WIT Press

Improving Corrosion Performance By Surface Patterning


Free (open access)

Paper DOI






Page Range

85 - 93




3,213 kb


M. Bigdeli Karimi, V. Stoilov & D. O. Northwood


Based on the idea that hydrophobic (low or non-wettable) surfaces can decrease the contact area between a corrosive solution and a surface, thereby potentially rendering the material more corrosion resistant, the effect of surface patterning on the corrosion behaviour of nickel was investigated. The surface patterning consisted of an array of holes of various diameters (D) and inter-hole spacings (L) that were produced by a laser ablation process. The corrosion behaviour of the patterned surfaces was studied using a potentiodynamic polarization method in a 0.5M H2SO4 electrolyte and compared with that of a polished reference sample. Following the potentiodynamic polarization corrosion test cycle, the corroded surfaces were examined using scanning electron microscopy (SEM) for morphological features and white light interferometry (WLI) to determine the surface roughness. The changes in surface morphology were related to the corrosion behaviour. A relationship was found between D, L, and the corrosion current density (Icorr), whereby the higher the (D/L )2 ratio, the higher the Icorr value. The corrosion potential (Ecorr) of all surface patterned samples was lower (less noble) than that of the reference sample in all tests. Keywords: corrosion resistance, surface patterning, hydrophobicity, laser ablation. 1 Introduction Wettability of solid surfaces is an important property and depends both on the surface chemistry and on the surface topology. Recently, hydrophobic and superhydrophobic surfaces (water contact angles larger than 150°) have received a lot of attention, due to their important applications ranging from self-cleaning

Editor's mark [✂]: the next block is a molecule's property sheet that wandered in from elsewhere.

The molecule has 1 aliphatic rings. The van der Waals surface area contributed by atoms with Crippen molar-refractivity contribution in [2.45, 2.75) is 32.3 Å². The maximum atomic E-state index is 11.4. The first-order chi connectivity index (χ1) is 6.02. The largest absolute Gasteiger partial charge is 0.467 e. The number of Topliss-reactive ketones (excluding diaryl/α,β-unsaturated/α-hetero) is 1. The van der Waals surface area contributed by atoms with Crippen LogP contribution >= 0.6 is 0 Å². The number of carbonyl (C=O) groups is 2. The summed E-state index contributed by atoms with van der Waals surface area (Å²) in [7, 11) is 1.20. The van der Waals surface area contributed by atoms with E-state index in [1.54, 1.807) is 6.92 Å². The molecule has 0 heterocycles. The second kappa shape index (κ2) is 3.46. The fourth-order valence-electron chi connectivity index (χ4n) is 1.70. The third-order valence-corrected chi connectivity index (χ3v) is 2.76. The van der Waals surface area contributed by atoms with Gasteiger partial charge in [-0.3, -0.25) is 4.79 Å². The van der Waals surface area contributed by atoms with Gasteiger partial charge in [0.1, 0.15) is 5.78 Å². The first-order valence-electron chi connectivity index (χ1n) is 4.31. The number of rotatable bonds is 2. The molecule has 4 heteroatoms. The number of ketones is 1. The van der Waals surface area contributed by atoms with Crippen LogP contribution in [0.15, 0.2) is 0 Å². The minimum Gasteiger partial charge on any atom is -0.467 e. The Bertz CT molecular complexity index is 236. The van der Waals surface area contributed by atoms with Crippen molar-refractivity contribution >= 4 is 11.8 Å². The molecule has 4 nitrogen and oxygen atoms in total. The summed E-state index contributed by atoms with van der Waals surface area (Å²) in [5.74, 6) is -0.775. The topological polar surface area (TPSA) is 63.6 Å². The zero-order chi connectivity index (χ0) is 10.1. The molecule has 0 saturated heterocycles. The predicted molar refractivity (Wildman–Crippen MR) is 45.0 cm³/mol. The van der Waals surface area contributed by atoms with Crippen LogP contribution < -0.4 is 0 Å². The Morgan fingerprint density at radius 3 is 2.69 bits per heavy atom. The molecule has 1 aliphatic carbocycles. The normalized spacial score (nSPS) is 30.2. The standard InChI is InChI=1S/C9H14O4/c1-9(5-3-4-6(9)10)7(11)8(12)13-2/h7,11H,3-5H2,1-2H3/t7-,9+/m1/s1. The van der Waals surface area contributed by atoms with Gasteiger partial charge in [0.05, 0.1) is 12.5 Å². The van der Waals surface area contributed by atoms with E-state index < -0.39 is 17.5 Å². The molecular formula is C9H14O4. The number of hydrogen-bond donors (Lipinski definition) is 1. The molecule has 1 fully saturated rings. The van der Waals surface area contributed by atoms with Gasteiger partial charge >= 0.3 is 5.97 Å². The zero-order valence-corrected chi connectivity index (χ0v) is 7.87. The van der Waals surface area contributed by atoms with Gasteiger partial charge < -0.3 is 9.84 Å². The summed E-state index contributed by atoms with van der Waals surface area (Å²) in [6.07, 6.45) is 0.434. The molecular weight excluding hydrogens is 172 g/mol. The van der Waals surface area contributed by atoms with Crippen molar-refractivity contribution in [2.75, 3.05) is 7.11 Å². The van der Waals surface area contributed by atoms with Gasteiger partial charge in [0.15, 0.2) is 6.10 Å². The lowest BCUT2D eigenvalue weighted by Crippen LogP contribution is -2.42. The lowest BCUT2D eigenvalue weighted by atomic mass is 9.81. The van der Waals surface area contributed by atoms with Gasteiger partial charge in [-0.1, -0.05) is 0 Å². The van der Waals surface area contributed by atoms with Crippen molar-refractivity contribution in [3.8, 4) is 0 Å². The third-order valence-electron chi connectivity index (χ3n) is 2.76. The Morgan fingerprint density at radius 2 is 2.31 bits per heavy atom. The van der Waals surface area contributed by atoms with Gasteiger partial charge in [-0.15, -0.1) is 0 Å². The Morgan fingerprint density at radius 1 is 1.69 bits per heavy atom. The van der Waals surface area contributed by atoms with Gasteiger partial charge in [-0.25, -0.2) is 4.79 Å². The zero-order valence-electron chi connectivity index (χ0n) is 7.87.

corrosion resistance, surface patterning, hydrophobicity, laser ablation